The answer is largely dependent on what you think the purpose of a year-end anthology is. If you’re someone who thinks that anthologies should focus on finding and promoting new voices, “The Best American Short Stories” probably isn’t for you. The anthology features many of the usual suspects. Of the twenty-two stories in the collection, three stories are from Granta, six are from the New Yorker, and the vast majority of their authors have been published in one publication if not both. Strout, when discussing her choices in the introduction, praised the distinct voices of three authors most will recognize immediately: Junot Díaz, George Saunders and Alice Munro. But it’s not as if these are the wrong choices. “Train,” Munro’s contribution, displays the chops that won her a Nobel Prize; Saunders, a writer renowned for baking unique voices into each one of his stories, lends the anthology what is probably his greatest novella, “The Semplica-Girl Diaries.” And while perhaps Díaz relies a little too much on his perennial narrator Yunior, he does so with good reason: Yunior is one of the strongest voices in contemporary fiction, and more importantly, one unique to Díaz. Read the rest of this entry »
There is a Kathy Acker comic now.
With this third entry in Russ Kick’s acclaimed series of anthologies adapting works of literature into illustrated form, the most notorious work by America’s most controversial postmodern author, “Blood and Guts in High School,” exists in comics form.
I can stop writing reviews now. I have now everything I ever wanted out of Western literary culture.
All of which is what makes the Graphic Canon series so interesting as a concept. Adapting prose works into comics is nothing new, going back to the long-running “Classics Illustrated,” which for decades brought works of classical literature into a cheap and accessible format before closing down in 1971. It would briefly resurface in the early nineties with noteworthy artists such as Bill Sienkiewicz, P. Craig Russell, Jill Thompson and others, reflecting the tones and themes of the original stories with comparable artistic style and motifs. Read the rest of this entry »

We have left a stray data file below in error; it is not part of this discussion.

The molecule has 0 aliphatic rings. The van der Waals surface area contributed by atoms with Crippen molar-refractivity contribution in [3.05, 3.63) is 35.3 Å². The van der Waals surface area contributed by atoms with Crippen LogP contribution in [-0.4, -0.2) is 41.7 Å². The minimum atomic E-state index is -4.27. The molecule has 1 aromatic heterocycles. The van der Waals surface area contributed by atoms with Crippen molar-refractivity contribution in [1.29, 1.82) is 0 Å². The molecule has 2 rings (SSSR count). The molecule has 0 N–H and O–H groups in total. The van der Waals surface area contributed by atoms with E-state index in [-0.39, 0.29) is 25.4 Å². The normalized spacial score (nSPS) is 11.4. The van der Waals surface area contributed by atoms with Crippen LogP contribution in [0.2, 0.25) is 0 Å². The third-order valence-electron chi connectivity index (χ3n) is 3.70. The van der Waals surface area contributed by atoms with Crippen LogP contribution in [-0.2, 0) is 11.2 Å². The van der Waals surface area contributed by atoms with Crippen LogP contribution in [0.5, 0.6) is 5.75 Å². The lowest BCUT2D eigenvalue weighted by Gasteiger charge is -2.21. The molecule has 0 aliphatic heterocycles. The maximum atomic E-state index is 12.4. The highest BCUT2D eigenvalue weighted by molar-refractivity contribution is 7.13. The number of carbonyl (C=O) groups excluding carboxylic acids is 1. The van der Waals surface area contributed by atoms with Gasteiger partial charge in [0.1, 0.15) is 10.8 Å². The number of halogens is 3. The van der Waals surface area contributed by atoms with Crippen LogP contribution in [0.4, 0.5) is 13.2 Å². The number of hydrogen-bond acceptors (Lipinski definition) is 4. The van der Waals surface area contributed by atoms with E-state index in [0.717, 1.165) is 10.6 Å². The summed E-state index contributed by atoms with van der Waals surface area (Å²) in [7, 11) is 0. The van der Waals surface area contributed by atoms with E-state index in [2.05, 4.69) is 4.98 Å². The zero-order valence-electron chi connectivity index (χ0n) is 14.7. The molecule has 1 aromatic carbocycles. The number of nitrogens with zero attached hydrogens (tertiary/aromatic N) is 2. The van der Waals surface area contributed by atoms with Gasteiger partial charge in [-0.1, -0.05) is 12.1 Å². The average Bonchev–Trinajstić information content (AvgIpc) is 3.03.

To anthologize is a political act. As political acts go, though, it’s a relatively subtle one. Still, to make decisions about inclusion and exclusion in something that will stand as an authority on a field—a handbook for the uninitiated—carries the heavy burden of cultural gatekeeping.
“Angles of Ascent: A Norton Anthology of Contemporary African American Poetry” joins the ever-increasing Norton family of anthologies this year under the capable direction of editor Charles Henry Rowell. Rowell is a professor of English at Texas A&M University and the founder and longtime editor of Callaloo, a well known literary quarterly of the African Diaspora.
“Angles of Ascent” seems clearly designed to update a mainstream history of black literature, poetry in particular, to include its most recent movements and movers. Rowell’s introduction gives us a clear and accessible mini-history of black poetry in the U.S. and its socio-political contexts. He traces for us the difficulties of the “divided mind” throughout that history—a schism created by pressure from the white publishing establishment to be mainstream and apolitical, and pressure from the black communities to be political. Read the rest of this entry »
Part of what makes Chicago an amazing city is how many people have come here to get a new handle on their lives. I truly do think that what makes you a Chicagoan is not whether you were born here or how long you lived here, but how alive you feel about being here.
That said, I also truly do think that being an expat gets incredibly annoying come the holiday season. Seriously, you’ve got two family holidays a month apart. One of them you’re expected to spend time with your family, the other you’re expected to spend money. So after you’ve already made one trek to sit around and play the game of pretending Facebook doesn’t exist and asking each other “So how have you been?” you have to make another one a month later.
With freight. Read the rest of this entry »